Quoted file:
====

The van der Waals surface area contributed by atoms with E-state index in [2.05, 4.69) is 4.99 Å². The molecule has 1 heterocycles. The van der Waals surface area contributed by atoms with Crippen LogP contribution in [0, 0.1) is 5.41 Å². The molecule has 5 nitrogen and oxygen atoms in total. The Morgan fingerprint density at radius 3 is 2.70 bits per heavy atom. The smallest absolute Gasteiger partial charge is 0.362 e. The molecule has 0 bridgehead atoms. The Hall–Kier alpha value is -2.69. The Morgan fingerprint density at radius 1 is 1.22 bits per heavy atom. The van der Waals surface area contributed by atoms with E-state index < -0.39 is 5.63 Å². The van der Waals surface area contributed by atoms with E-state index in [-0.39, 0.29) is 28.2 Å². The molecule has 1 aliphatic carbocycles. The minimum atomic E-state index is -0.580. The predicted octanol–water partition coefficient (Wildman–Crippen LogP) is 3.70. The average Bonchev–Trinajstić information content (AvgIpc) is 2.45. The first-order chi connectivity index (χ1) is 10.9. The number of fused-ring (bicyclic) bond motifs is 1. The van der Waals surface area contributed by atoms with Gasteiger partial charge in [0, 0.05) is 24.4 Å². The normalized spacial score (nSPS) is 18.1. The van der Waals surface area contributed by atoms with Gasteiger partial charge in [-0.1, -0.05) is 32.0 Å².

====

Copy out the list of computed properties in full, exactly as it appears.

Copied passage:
The van der Waals surface area contributed by atoms with E-state index in [2.05, 4.69) is 4.99 Å². The molecule has 1 heterocycles. The van der Waals surface area contributed by atoms with Crippen LogP contribution in [0, 0.1) is 5.41 Å². The molecule has 5 nitrogen and oxygen atoms in total. The Morgan fingerprint density at radius 3 is 2.70 bits per heavy atom. The smallest absolute Gasteiger partial charge is 0.362 e. The molecule has 0 bridgehead atoms. The Hall–Kier alpha value is -2.69. The Morgan fingerprint density at radius 1 is 1.22 bits per heavy atom. The van der Waals surface area contributed by atoms with E-state index < -0.39 is 5.63 Å². The van der Waals surface area contributed by atoms with E-state index in [-0.39, 0.29) is 28.2 Å². The molecule has 1 aliphatic carbocycles. The minimum atomic E-state index is -0.580. The predicted octanol–water partition coefficient (Wildman–Crippen LogP) is 3.70. The average Bonchev–Trinajstić information content (AvgIpc) is 2.45. The first-order chi connectivity index (χ1) is 10.9. The number of fused-ring (bicyclic) bond motifs is 1. The van der Waals surface area contributed by atoms with Gasteiger partial charge in [0, 0.05) is 24.4 Å². The normalized spacial score (nSPS) is 18.1. The van der Waals surface area contributed by atoms with Gasteiger partial charge in [-0.1, -0.05) is 32.0 Å².